ChatterBank1 min ago
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The earliest-recorded use of the phrase 'dicing with death' - which is what you asked about and I answered - appeared in print in 1941. Here's the exact quote:
"Racing motorists usually referred to driving in a race as 'cracking' or 'dicing'...the latter word having been derived from the journalists' habit of writing about their being 'speed demons dicing with death'"
If, instead, you are asking about the three individual words, the verb 'to dice' dates back to the 15th century, 'with' to the 9th and 'death' to the 10th. Despite the age of each word singly, the fact remains that nobody - except, apparently, journalists - wrote the whole phrase 'dicing with death', as such, until the middle of the 20th! The writer referred to the journalists' phrase, but no record has been found of such a phrase in journalistic records.
Look...to dice means to throw a die - or a pair of dice - with a view to moving a counter or beating an opponent in some way in a game. This happens in children's games such as Snakes & Ladders and and more adult, casino-type games such as the one I'm sure AnswerBank won't let me write here. (I refer to the 5-letter one that begins with 'cr', ends in 's' and has 'ap' between these!)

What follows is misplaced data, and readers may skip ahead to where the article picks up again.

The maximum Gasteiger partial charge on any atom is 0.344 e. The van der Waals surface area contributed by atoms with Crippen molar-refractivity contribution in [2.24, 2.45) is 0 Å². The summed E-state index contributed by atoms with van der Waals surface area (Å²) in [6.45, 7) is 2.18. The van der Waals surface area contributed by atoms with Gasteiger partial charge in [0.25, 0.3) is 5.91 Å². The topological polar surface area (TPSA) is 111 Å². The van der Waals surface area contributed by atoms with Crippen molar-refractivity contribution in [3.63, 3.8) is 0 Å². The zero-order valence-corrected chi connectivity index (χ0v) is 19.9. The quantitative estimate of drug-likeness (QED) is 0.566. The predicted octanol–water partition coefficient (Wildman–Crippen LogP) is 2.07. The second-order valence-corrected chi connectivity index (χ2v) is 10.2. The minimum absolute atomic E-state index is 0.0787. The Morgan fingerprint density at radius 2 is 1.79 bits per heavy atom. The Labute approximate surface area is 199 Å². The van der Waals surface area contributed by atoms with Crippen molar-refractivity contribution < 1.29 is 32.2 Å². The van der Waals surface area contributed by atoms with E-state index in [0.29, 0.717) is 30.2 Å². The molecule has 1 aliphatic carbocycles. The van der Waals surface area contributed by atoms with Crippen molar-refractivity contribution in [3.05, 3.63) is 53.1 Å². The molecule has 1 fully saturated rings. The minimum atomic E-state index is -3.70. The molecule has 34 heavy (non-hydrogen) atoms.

Since these are all forms of 'gambling' - innocently or otherwise - the suggestion behind the phrase 'dicing with death' is that the player, for want of a better word, is gambling against a particular opponent, Death. If he wins, he has beaten Death...ie he's got through the traffic unscathed, for example, despite the rashness of his driving. However, one day he'll probably chance his luck too far and Death will beat him.
That's what the phrase means, but that's not what the questioner asked. He asked about the origins of the phrase and I passed on the oldest recorded instance of the phrase's use. That's its origin...nobody else - other than the anonymous journalists referred to - ever used it before the 20th century. That's where the story ends.